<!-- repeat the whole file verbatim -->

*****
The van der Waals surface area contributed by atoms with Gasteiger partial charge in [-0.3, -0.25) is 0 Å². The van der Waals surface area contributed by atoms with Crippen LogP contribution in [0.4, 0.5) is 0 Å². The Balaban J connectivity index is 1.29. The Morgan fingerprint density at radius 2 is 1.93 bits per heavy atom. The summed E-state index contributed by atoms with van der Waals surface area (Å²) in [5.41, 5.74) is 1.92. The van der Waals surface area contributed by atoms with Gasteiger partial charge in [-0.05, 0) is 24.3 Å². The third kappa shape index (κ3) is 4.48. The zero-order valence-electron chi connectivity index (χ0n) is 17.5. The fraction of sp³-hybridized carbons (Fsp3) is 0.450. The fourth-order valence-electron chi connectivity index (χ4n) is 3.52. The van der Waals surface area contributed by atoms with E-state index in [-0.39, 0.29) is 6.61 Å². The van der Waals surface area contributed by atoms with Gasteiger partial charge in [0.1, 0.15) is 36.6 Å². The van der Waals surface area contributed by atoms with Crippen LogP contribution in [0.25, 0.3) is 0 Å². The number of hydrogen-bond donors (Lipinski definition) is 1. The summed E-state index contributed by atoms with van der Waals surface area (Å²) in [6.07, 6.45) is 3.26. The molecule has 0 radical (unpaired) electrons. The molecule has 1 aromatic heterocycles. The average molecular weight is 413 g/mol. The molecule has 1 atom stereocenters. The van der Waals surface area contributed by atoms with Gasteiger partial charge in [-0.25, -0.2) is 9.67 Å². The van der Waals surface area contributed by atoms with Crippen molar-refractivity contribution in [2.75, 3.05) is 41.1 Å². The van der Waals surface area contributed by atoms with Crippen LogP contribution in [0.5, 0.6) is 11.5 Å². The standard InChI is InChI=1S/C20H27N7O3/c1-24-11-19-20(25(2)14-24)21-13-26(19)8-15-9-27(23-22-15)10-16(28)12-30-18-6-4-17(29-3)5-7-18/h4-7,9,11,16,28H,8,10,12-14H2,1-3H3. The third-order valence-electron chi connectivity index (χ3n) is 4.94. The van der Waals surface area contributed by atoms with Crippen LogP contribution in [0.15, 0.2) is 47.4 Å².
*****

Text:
The van der Waals surface area contributed by atoms with Gasteiger partial charge in [-0.3, -0.25) is 0 Å². The van der Waals surface area contributed by atoms with Crippen LogP contribution in [0.4, 0.5) is 0 Å². The Balaban J connectivity index is 1.29. The Morgan fingerprint density at radius 2 is 1.93 bits per heavy atom. The summed E-state index contributed by atoms with van der Waals surface area (Å²) in [5.41, 5.74) is 1.92. The van der Waals surface area contributed by atoms with Gasteiger partial charge in [-0.05, 0) is 24.3 Å². The third kappa shape index (κ3) is 4.48. The zero-order valence-electron chi connectivity index (χ0n) is 17.5. The fraction of sp³-hybridized carbons (Fsp3) is 0.450. The fourth-order valence-electron chi connectivity index (χ4n) is 3.52. The van der Waals surface area contributed by atoms with E-state index in [-0.39, 0.29) is 6.61 Å². The van der Waals surface area contributed by atoms with Gasteiger partial charge in [0.1, 0.15) is 36.6 Å². The van der Waals surface area contributed by atoms with Crippen LogP contribution in [0.25, 0.3) is 0 Å². The number of hydrogen-bond donors (Lipinski definition) is 1. The summed E-state index contributed by atoms with van der Waals surface area (Å²) in [6.07, 6.45) is 3.26. The molecule has 0 radical (unpaired) electrons. The molecule has 1 aromatic heterocycles. The average molecular weight is 413 g/mol. The molecule has 1 atom stereocenters. The van der Waals surface area contributed by atoms with Gasteiger partial charge in [-0.25, -0.2) is 9.67 Å². The van der Waals surface area contributed by atoms with Crippen molar-refractivity contribution in [2.75, 3.05) is 41.1 Å². The van der Waals surface area contributed by atoms with Crippen LogP contribution in [0.5, 0.6) is 11.5 Å². The standard InChI is InChI=1S/C20H27N7O3/c1-24-11-19-20(25(2)14-24)21-13-26(19)8-15-9-27(23-22-15)10-16(28)12-30-18-6-4-17(29-3)5-7-18/h4-7,9,11,16,28H,8,10,12-14H2,1-3H3. The third-order valence-electron chi connectivity index (χ3n) is 4.94. The van der Waals surface area contributed by atoms with Crippen LogP contribution in [0.15, 0.2) is 47.4 Å².